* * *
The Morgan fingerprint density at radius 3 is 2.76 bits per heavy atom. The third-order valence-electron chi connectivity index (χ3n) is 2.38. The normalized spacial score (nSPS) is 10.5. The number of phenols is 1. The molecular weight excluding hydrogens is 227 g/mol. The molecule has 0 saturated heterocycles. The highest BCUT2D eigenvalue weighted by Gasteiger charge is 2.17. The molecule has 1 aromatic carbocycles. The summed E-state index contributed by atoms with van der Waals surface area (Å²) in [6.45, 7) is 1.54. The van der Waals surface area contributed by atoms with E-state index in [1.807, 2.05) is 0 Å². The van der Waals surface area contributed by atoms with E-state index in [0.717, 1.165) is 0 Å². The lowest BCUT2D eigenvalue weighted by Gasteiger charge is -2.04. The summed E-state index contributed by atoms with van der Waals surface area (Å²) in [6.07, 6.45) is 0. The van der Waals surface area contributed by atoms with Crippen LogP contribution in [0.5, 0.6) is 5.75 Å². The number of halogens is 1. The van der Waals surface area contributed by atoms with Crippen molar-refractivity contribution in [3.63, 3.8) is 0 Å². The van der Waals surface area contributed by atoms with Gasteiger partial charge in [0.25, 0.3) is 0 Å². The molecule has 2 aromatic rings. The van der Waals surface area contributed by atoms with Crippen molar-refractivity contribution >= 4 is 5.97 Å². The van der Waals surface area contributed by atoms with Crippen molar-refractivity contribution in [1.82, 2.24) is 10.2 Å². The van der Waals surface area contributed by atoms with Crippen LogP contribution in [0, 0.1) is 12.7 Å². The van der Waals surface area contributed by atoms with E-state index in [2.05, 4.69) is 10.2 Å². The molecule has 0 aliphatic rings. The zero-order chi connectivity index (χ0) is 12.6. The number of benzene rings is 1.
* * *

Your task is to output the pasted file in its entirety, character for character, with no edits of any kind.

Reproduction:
The Morgan fingerprint density at radius 3 is 2.76 bits per heavy atom. The third-order valence-electron chi connectivity index (χ3n) is 2.38. The normalized spacial score (nSPS) is 10.5. The number of phenols is 1. The molecular weight excluding hydrogens is 227 g/mol. The molecule has 0 saturated heterocycles. The highest BCUT2D eigenvalue weighted by Gasteiger charge is 2.17. The molecule has 1 aromatic carbocycles. The summed E-state index contributed by atoms with van der Waals surface area (Å²) in [6.45, 7) is 1.54. The van der Waals surface area contributed by atoms with E-state index in [1.807, 2.05) is 0 Å². The van der Waals surface area contributed by atoms with E-state index in [0.717, 1.165) is 0 Å². The lowest BCUT2D eigenvalue weighted by Gasteiger charge is -2.04. The summed E-state index contributed by atoms with van der Waals surface area (Å²) in [6.07, 6.45) is 0. The van der Waals surface area contributed by atoms with Crippen LogP contribution in [0.5, 0.6) is 5.75 Å². The number of halogens is 1. The van der Waals surface area contributed by atoms with Crippen molar-refractivity contribution in [3.63, 3.8) is 0 Å². The van der Waals surface area contributed by atoms with Gasteiger partial charge in [0.25, 0.3) is 0 Å². The molecule has 2 aromatic rings. The van der Waals surface area contributed by atoms with Crippen molar-refractivity contribution >= 4 is 5.97 Å². The van der Waals surface area contributed by atoms with Crippen molar-refractivity contribution in [1.82, 2.24) is 10.2 Å². The van der Waals surface area contributed by atoms with Crippen LogP contribution in [0, 0.1) is 12.7 Å². The van der Waals surface area contributed by atoms with E-state index in [2.05, 4.69) is 10.2 Å². The molecule has 0 aliphatic rings. The zero-order chi connectivity index (χ0) is 12.6. The number of benzene rings is 1.